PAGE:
We next tested whether Casp6 is activated in murine B cells in vitro as it is in human B cells (36). Since Casp6 is an effector Casp in apoptosis pathways, we measured Casp6 expression and cleavage in both apoptotic and activated B cells from both WT and Casp6 KO mice. Using appropriate Casp6-specific antisera (see Materials and Methods), we detected the 18-kDa cleaved form of Casp6 in WT B cells treated with staurosporine, an apoptotic stimulus (Fig. 1 A). As expected, these bands were not detectable in B cells from Casp6 KO mice. Furthermore, after stimulating B cells with CpG, which leads to strong B cell activation through TLR9, Casp6 cleavage again was detectable in WT B cells but not in Casp6 KO B cells. We also detected Casp6 cleavage in anti-CD40-stimulated WT B cells (data not shown).

FIGURE 1.

Casp6 is cleaved in CpG-stimulated WT B cells. A and B, Small splenic resting B cells from WT or Casp6 KO mice were treated with staurosporine (St.; 50 nM) or CpG (1 μg/ml) for the indicated times. Each cell lysate was subjected to Western blotting with antisera specific for the indicated proteins. Membranes were blotted with Abs to p38 MAPK (p38) as a loading control. The data are representative of three independent experiments.

FIGURE 1.

Casp6 is cleaved in CpG-stimulated WT B cells. A and B, Small splenic resting B cells from WT or Casp6 KO mice were treated with staurosporine (St.; 50 nM) or CpG (1 μg/ml) for the indicated times. Each cell lysate was subjected to Western blotting with antisera specific for the indicated proteins. Membranes were blotted with Abs to p38 MAPK (p38) as a loading control. The data are representative of three independent experiments.

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Both Casp3 and Casp8 are involved in B cell activation and B cell death (35, 36, 41) and both were cleaved after treating B cells with either staurosporine or CpG in both WT and Casp6 KO B cells (Fig. 1 B). The kinetics and intensities of cleavage were the same between WT and Casp6 KO B cells, and the kinetics of Casp3 and Casp8 cleavage induced by CpG was slower (detectable at 48 h) than that of Casp6 cleavage (detectable at 8 h). Thus, these Casps may be cleaved in proliferating or dying B cells via a Casp6-independent pathway.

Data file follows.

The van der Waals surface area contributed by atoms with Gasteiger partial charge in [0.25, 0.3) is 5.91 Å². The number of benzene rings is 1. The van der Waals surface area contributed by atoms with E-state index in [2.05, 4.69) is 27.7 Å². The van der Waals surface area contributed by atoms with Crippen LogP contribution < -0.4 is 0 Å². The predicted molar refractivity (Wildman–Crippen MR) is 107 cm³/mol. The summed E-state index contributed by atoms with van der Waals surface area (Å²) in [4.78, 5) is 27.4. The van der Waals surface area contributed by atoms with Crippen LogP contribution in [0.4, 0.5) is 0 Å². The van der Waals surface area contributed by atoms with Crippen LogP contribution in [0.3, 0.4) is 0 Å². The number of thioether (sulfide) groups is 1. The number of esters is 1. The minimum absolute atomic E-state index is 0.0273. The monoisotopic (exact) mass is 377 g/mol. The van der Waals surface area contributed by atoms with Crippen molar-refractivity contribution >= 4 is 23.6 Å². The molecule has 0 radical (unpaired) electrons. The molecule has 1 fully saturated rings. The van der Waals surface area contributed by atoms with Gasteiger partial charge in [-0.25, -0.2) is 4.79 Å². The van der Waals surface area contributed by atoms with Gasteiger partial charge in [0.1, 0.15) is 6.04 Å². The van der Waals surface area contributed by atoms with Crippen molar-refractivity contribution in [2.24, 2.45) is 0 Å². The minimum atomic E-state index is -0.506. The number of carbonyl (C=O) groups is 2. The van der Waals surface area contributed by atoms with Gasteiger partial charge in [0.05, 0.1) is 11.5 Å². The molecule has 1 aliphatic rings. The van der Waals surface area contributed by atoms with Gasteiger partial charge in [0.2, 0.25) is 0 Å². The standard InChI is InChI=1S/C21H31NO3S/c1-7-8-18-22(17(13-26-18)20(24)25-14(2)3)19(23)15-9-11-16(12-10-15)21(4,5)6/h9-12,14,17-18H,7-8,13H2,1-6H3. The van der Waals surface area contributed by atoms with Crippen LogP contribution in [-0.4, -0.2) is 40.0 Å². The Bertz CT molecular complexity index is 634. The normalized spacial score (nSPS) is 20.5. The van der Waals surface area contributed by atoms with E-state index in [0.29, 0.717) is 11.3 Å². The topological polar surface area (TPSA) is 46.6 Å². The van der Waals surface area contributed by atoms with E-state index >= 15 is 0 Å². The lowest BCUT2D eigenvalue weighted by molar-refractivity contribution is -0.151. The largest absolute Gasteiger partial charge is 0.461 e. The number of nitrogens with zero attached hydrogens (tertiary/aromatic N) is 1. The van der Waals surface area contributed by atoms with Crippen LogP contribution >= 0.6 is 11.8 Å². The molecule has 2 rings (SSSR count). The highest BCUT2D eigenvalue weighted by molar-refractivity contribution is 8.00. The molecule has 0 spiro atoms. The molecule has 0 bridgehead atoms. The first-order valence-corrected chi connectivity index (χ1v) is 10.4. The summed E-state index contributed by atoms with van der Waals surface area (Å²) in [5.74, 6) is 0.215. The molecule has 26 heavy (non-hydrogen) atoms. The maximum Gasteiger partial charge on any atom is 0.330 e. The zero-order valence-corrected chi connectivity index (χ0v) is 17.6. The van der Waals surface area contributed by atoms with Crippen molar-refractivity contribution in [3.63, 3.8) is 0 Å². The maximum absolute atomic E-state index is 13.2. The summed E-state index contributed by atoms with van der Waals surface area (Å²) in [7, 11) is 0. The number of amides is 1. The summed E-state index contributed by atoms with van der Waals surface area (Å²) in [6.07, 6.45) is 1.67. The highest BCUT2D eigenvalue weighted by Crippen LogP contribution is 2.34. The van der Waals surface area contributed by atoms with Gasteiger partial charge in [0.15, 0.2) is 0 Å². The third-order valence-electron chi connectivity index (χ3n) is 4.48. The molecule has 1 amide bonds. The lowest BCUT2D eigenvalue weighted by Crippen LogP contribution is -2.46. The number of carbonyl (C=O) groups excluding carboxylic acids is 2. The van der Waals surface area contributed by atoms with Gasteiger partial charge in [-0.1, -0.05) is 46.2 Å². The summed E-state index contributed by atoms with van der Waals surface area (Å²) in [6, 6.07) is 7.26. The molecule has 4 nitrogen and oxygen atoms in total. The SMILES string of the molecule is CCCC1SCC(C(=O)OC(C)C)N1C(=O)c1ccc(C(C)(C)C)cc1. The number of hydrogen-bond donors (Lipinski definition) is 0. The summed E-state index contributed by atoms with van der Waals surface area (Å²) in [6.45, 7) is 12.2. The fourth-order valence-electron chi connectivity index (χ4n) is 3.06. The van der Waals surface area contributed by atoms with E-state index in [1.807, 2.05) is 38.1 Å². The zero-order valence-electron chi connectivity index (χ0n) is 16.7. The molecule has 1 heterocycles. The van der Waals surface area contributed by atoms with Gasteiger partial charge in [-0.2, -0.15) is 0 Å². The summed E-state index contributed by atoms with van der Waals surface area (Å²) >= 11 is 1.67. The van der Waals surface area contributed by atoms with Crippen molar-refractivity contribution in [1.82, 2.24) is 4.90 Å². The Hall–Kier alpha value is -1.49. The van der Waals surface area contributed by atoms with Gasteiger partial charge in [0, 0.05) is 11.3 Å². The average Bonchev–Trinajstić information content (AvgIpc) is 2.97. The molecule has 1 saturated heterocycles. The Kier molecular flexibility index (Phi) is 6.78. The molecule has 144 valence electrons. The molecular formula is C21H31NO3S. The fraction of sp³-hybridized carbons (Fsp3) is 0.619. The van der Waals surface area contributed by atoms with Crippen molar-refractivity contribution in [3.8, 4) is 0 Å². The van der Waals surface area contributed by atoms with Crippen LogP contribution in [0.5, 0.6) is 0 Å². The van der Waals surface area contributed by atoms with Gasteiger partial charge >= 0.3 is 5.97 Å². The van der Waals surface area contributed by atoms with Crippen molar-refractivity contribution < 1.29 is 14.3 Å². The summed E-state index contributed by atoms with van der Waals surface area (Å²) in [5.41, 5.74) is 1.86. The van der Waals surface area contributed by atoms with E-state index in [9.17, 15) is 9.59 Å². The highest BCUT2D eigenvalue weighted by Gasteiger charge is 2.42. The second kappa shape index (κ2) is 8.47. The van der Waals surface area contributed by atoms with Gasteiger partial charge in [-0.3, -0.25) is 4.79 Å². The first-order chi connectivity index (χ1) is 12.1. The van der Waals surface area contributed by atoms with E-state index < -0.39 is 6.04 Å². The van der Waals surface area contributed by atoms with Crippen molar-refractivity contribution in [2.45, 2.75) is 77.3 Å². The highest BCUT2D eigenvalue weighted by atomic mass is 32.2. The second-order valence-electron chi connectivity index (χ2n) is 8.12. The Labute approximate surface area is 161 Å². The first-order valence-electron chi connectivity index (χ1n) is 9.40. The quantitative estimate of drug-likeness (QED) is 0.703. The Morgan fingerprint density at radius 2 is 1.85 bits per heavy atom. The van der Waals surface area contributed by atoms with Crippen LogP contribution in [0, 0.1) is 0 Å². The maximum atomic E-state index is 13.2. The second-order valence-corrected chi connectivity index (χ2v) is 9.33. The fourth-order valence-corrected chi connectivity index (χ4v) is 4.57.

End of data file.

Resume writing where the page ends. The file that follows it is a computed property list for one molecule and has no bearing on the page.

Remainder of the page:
We also compared proliferation induced by various stimuli between WT and Casp6 KO murine B cells, because VEID, a Casp6-selective inhibitor peptide, blocked human B cell proliferation strongly in our previous study (36). To our surprise, Casp6 KO B cells did not show any impaired proliferation induced by graded doses of various stimuli, including anti-CD40, anti-CD180 (Rp105), LPS, or CpG (data not shown). Pretreatment with VEID not only blocked the proliferation of WT B cells but also the proliferation of Casp6 KO B cells (Fig. 2). These data demonstrate that VEID affects something other than Casp6 in mouse B cells and thus require that our previous results based solely on the use of VEID be reevaluated (see Discussion).

FIGURE 2.

Casp6 inhibitor blocked Casp6 KO B cell proliferation. Splenic B cells were purified by anti-Thy1.2 and anti-CD11b magnetic bead negative selection, then stimulated with anti-CD40 mAb (1 μg/ml), anti-CD180 mAb (5 μg/ml), or LPS (indicated doses) for 48 h. [3H]Thymidine was added for the last 8 h of culture. ▪ or ♦, WT DMSO; □ or ⋄, Casp6 KO DMSO; ▨ or •, WT VEID; ▦ or ○; KO VEID. The data are representative of five independent experiments.

FIGURE 2.

Casp6 inhibitor blocked Casp6 KO B cell proliferation. Splenic B cells were purified by anti-Thy1.2 and anti-CD11b magnetic bead negative selection, then stimulated with anti-CD40 mAb (1 μg/ml), anti-CD180 mAb (5 μg/ml), or LPS (indicated doses) for 48 h. [3H]Thymidine was added for the last 8 h of culture. ▪ or ♦, WT DMSO; □ or ⋄, Casp6 KO DMSO; ▨ or •, WT VEID; ▦ or ○; KO VEID. The data are representative of five independent experiments.

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To assess the role of Casp6 in B cell activation, we next looked at the cell cycle status of Casp6 KO B cells. To examine each stage of the cell cycle, we used PY, 7AAD, and BrdU. PY is a dye which specifically binds to RNA in the presence of a DNA dye, such as 7AAD or 4′,6-diamidino-2-phenylindole, and can be used as a marker of cells in G1 within a mixed G0-G1 population (BrdU7AAD) (42). Using this method, we gated on BrdU 7AAD cells (Fig. 3,A, top) and measured binding to PY (Fig. 3,A, bottom). We found that the number of G1 (BrdU 7AAD PY high) splenic B cells from Casp6 KO mice was significantly greater than those in WT mice when examined ex situ (Fig. 3,A). In the spleens of adult WT mice, ∼80% of all B cells were in the quiescent G0 stage. In contrast, only ∼60% of splenic B cells in Casp6 KO mice were in G0 and 30% were already in G1without stimulation. Both the percentage and absolute cell number of G1 CD19+ B cells in spleens of Casp6 KO mice were significantly increased compared with WT B cells (Fig. 3 B).